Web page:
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Alright, it’s early yet, but the sheer silence on this subject tells me one of three things: I’m boring the crap out of you, you are busy, or this topic is not controversial enough to warrant your time.

 I can accept any of these, especially the third. I mean there are only two people who officially don’t support veterans, as far as I can tell: Jane Fonda’s publicist, circa 1972 and a guy “living in a van down by the river.” (My apologies to Chris Farley for “river” quote, but not to Barbarella.)

Just an FYI: I’m including a couple of links that highlight this issue.

One is a GAO report that identified the initial concerns about the VA and its ability to cope with the volume of returning soldiers. Basically, the report found that the VA based some of its budget projections on pre-Iraq statistics.

Another is a report that identifies the need for increased support at the VA’s walk-in Vet Centers, which provide a low-key, and relatively low-cost, option for the VA to provide counseling to veterans.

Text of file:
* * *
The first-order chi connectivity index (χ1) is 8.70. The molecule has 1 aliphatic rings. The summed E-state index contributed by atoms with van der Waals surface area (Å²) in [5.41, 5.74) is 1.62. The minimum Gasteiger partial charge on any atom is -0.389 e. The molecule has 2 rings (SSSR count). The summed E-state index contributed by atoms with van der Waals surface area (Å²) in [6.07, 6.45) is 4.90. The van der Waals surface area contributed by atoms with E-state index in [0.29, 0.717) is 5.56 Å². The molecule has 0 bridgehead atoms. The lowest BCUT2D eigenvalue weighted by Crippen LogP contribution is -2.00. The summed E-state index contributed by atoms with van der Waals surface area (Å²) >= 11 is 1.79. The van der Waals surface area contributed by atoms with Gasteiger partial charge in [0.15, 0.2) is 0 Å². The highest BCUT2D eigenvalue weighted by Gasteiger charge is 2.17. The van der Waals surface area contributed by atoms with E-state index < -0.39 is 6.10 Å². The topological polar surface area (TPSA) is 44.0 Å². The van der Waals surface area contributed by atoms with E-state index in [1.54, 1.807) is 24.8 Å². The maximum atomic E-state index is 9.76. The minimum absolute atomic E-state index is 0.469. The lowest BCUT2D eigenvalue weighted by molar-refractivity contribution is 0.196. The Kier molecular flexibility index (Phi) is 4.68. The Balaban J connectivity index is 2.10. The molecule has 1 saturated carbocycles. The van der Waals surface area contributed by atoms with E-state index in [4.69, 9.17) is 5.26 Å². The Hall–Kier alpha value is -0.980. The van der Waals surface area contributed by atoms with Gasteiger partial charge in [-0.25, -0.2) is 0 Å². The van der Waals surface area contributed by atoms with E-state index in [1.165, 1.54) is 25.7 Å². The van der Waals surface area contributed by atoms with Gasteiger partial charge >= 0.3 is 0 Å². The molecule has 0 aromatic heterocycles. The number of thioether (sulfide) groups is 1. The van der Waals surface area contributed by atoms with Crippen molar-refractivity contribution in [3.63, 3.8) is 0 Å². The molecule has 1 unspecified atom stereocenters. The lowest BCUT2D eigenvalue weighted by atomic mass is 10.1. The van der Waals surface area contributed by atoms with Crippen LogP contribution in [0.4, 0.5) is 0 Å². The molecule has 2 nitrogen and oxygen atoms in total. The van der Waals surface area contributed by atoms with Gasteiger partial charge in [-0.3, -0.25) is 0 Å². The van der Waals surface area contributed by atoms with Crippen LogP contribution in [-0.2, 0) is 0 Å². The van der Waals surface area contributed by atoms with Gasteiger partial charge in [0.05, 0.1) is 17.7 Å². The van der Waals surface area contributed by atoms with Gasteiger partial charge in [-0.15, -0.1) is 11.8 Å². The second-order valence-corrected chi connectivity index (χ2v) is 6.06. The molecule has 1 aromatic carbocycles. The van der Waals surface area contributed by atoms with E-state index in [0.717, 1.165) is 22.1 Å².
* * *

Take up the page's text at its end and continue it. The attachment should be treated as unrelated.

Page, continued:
I think it is important to point out that there are at least two very positive causes of the increase in the VA’s workload:

1. Wounded service members are surviving at much higher rates (thanks to our fantastic medics);

2. Vets with PTSD and other emotional problems, such as depression, are seeking care early on. This will help them in the long run, as several Vietnam vets have assured me.

But if you ask me — and you haven’t — the number of soldiers coming seeking help is actually low. I know of many who are struggling and have yet to use the VA centers in the methodical manner needed to really heal. 

Again, the questions are: What can we do? Are we doing enough?

I do want to say that there is an impression among many soldiers I know that we are a military at war, but not a nation at war. That is to say, other than service members and their families, there has been relatively little change in the way we as Americans live our daily lives. It’s not that they are ungrateful for the support they do receive, but there are wounded guys and gals coming home who need more than bumper stickers and parades.

What do you think?

— JEFF STINCHCOMB

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